Saks Fifth Avenue online customers were subjected to privacy vulnerabilities when their personal information, including email, phone numbers and IP addresses were visible via open WiFi networks, Buzzfeed News reported on Sunday.
Saks owner Hudson’s Bay Co., which maintains the retailer’s e-commerce site, took the affected pages offline after Buzzfeed inquired about the issue, which potentially affected tens of thousands of shoppers, according to the report.
Hudson's Bay acknowledged that some customer data was revealed, but it refuted the proportion of the claims, telling Buzzfeed in a prepared statement: “We want to reassure our customers that no credit, payment or password information was ever exposed. The security of our customers is of utmost priority, and we are moving quickly and aggressively to resolve the situation, which is limited to a low single-digit percentage of email addresses. We have resolved any issue related to customer phone numbers, which was an even smaller percent.”
While the details and resulting impacts of this particular data breach are still unclear, the vulnerability itself is not uncommon for the industry. Retailers experience the most cyberattacks of any industry sector — three times as many as the previous top target, the financial industry — according to information and communications technology firm NTT Group's 2016 Global Threat Intelligence Report.
NTT Group notes that 22% of all incident response engagements in 2015 originated from the retail vertical market client base, just ahead of the finance vertical (18%), with many attacks against retailers using spear phishing (i.e., email that appears to be from a known individual or business). Some 65% of attacks originated from U.S. IP addresses, up from 49% in 2013 and 56% in 2014, though hackers themselves could be operating anywhere in the world, the report states.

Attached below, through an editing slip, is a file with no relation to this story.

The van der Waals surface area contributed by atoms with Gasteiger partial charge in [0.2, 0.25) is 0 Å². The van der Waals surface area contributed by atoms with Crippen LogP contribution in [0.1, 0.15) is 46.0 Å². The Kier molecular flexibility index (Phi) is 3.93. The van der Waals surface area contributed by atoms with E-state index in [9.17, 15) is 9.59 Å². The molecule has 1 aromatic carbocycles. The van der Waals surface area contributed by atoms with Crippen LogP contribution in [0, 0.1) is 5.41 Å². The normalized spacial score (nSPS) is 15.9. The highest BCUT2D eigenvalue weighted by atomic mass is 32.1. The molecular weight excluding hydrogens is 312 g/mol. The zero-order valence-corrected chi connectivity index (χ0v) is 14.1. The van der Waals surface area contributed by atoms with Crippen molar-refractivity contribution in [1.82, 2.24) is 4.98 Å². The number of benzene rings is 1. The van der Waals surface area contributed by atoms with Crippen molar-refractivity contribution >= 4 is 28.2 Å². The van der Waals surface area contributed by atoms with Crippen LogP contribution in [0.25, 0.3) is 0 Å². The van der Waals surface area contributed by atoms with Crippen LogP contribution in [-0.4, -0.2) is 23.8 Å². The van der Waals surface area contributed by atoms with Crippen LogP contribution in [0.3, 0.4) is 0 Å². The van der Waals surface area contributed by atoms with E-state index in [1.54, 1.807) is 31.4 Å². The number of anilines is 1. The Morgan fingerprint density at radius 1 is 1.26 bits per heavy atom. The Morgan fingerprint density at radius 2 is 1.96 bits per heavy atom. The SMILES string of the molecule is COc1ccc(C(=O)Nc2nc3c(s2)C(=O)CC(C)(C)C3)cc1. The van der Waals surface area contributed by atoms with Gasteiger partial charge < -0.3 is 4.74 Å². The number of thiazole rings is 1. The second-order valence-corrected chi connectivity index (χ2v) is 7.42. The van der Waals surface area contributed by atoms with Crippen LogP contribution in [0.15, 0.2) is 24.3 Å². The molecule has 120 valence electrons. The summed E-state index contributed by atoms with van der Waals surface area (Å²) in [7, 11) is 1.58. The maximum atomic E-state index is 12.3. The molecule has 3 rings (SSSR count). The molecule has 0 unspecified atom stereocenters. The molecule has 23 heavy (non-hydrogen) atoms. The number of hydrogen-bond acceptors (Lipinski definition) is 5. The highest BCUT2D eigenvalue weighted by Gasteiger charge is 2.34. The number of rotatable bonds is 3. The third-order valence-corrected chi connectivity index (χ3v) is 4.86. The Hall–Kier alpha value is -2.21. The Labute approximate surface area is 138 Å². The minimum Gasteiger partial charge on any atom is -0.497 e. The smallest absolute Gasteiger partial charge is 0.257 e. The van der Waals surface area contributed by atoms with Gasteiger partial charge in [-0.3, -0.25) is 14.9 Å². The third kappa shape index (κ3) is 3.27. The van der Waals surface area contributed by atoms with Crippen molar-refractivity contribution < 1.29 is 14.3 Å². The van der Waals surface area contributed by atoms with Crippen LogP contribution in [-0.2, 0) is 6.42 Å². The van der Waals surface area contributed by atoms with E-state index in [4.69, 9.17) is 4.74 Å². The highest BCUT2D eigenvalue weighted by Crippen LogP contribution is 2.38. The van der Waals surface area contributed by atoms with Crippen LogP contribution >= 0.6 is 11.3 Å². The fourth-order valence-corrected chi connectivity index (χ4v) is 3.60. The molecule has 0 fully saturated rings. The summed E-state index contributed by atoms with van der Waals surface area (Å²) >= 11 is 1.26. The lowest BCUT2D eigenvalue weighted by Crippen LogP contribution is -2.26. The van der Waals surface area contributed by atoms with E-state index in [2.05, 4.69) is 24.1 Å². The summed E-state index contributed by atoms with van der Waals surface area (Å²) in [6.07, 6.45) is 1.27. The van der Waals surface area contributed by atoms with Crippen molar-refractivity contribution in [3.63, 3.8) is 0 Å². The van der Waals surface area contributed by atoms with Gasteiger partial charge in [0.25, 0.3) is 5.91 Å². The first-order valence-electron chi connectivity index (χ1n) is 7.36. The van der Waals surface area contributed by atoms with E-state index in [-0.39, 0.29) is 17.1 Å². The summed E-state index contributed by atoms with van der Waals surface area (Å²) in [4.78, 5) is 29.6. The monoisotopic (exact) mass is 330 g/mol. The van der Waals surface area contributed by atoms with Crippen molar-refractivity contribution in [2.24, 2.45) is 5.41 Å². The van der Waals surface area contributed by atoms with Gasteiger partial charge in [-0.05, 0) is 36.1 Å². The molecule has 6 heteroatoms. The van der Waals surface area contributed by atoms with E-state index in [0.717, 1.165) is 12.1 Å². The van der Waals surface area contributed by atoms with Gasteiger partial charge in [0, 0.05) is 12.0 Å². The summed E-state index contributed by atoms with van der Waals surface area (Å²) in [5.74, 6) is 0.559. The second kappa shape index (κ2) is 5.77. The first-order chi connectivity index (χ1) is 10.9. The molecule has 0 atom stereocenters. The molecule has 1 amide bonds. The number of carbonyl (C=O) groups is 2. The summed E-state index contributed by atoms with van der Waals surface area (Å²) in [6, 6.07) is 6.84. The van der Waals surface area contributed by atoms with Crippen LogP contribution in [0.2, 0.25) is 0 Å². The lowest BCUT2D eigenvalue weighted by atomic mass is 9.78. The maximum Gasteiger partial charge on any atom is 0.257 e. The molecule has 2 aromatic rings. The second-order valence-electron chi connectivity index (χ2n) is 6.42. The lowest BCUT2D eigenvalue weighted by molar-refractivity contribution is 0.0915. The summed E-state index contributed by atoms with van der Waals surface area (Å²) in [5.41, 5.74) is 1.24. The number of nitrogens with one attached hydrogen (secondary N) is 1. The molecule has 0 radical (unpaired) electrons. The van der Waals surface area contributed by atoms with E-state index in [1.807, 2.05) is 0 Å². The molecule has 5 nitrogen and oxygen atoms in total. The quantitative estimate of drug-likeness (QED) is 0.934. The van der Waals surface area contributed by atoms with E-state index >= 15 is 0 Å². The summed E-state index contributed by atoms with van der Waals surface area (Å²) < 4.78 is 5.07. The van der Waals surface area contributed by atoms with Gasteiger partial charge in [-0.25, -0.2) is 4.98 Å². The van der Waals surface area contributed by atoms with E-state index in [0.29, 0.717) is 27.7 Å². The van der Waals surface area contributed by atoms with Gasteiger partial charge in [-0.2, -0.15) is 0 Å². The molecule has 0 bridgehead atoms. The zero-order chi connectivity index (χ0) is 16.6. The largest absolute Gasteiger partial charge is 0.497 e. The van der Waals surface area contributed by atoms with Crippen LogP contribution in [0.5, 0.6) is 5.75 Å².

It’s not just hackers, either. Everyone — retailers included — is moving online for more and more tasks and activities. And for retailers, it’s not just the very real matter of boosting their e-commerce and mobile capabilities, but also maintaining security as more consumers use connected devices, the cloud and social media. When shoppers take advantage of free WiFi in places like coffee shops, vulnerabilities like the one found by Buzzfeed take hold.
The repercussions can be catastrophic. According to professional services firm KPMG’s 2016 Consumer Loss Barometer, 19% of U.S. consumers said they would stop shopping at a retailer that had fallen victim to a cybersecurity hack, even if the company took the necessary steps to remedy the issue. Another 33% said concerns over additional exposure of personal information would prevent them from shopping at a breached merchant for at least three months.
Yet many retailers have advanced their cybersecurity efforts only so far, upgrading and fortifying their IT systems to meet payment card industry (PCI) security standards but rarely stretching beyond those minimums. “It only takes one gap, it only takes one hole,” Stephen Boyer, co-founder and CTO of BitSight, told Retail Dive. “You can have a lot of locked doors, but one window’s open and you have a problem.”